Everyone’s actions have contributed to flattening the curve and have allowed us to move into Stage 2 of reopening. We must stay the course. Be COVIDWise: Wear a mask, Isolate when sick (and seek testing if you have symptoms), Stay two metres apart from others and Exercise proper hand hygiene. It is up to you to make informed decisions and lessen your risk of infection and the risk to people close to you. Being COVIDWise saves lives.
Early socio-demographic data
On May 8, OPH started collecting socio-demographic data from people diagnosed with COVID-19. A preliminary look at data collected so far tells us that there may be an over-representation of people who are racialized and immigrants compared with Census 2016 data.
- 66% identified as from a racialized community compared to 26% of Ottawa residents in Census 2016 data
- 54% are immigrants to Canada while only 24% of Ottawa residents are immigrants in Census 2016 data
- Areas in Ottawa with the most diverse communities have rates of COVID-19 almost twice that of areas with the least diversity
This preliminary data is consistent with what is being seen elsewhere. We will be working with community partners such as the Ottawa Local Immigration Partnership to understand these numbers. We need to better understand how people’s experiences and life situations are creating this unfair vulnerability to COVID-19 in order to address these differences and barriers.
We are expanding our work to collect socio-demographic information from people who were diagnosed with COVID-19 prior to May 8 which will allow us to complete fulsome analysis of the data.
The impacts of COVID-19 extend beyond the infection itself. OPH has been surveying Ottawa residents to understand how people are managing the health and social impacts of COVID-19.
In June, we asked about mental health and emotional well-being including sense of community belonging and loneliness. Some of the findings include:
- 38% reported their overall mental health and emotional well-being as ‘fair’ or ‘poor’ in the last two weeks compared to 9% in 2017 (Canadian Community Health Survey);
- 52% reported a weak sense of belonging to their local community compared to 30% in 2017;
- Nearly 60% of residents reported feeling some sense of loneliness over the last two weeks; and,
- 1 in 3 reported at least one time in the past two weeks wanting to talk to someone about something on their mind but did not know where to turn.
This data will continue to help inform OPH and our partners on how to best support the mental health and wellness in our community. A report with these findings will be available soon.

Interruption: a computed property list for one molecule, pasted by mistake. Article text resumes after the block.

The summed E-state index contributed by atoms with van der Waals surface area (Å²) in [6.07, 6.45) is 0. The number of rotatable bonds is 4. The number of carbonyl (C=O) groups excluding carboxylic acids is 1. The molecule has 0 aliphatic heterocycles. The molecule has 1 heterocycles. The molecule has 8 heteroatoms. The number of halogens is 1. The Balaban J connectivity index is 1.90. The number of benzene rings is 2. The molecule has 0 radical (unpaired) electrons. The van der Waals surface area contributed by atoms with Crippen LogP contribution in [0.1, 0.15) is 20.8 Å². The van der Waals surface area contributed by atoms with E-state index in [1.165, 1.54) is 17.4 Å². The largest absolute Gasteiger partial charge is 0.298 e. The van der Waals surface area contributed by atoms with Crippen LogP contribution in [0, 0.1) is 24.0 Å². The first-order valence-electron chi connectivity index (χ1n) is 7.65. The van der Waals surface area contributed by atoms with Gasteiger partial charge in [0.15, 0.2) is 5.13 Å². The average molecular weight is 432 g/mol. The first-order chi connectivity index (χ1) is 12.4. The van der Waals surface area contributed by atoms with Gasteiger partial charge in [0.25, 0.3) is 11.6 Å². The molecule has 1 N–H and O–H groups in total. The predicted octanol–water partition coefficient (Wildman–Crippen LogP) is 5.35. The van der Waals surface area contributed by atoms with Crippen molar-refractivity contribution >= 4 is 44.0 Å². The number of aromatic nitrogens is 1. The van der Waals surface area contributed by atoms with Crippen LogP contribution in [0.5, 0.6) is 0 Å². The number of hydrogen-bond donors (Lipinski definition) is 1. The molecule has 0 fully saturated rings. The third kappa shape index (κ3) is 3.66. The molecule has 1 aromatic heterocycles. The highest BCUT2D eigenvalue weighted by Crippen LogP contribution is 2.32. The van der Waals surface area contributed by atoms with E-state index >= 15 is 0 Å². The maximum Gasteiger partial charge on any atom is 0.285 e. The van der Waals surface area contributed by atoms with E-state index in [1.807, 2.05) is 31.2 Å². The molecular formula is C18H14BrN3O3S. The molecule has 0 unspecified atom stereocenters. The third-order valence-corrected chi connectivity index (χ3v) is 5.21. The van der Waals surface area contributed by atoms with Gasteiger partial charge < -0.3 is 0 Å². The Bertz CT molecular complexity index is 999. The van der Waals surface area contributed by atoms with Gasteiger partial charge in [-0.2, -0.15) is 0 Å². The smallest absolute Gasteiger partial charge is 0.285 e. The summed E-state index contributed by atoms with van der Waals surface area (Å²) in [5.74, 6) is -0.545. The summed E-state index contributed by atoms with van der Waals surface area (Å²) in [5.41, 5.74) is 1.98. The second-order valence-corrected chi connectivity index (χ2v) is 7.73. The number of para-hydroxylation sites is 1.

Visit our Mental Health and COVID-19 page and our Resources for First Nations, Inuit and Metis Community Members page for currently available mental health resources.
We would like to thank EKOS Research for their collaboration on the survey.
Thanks to the team
Since the beginning of the COVID-19 response, hundreds of public health and City staff have been working hard to reduce the spread of COVID-19 in Ottawa. In all my years in public health, I have never seen so many people come together and work with such passion and purpose to protect our community. Their continuous commitment and hard work day and night, seven days a week makes me proud to be part of this organization. Thank you to all of OPH and the City for the collective approach.
We have worked collaboratively with our partners to keep our community safe and to protect those at higher risk. The combined efforts of public health, local partners and the community are making a difference. Thousands of lives have been saved.
Find out more on OPH’s response by the numbers in the Be COVIDWise infographic.
Lastly, I would like to acknowledge Saint-Jean-Baptiste Day. This day allows us to celebrate the vital role that the Francophone community has played within Canada since its foundation. We are proudly bilingual and we hope you enjoy yourselves safely today.
Ottawa Tourism Launches Free Resident Savings Passport
Ottawa Tourism introduces the #MyOttawa Pass, Ottawa’s very own local savings passport, complete with an impressive collection of more than 60 discounts and offers from businesses across the city. There has never been a better time to be a tourist in your own backyard, so let’s help kickstart the local economy by getting out in support of local businesses as they reopen, all while finding deals and exploring the city. This FREE pass is available to all Ottawa locals until July 31, 2020. All you need to do is sign up and present your offer at any participating businesses to redeem and save.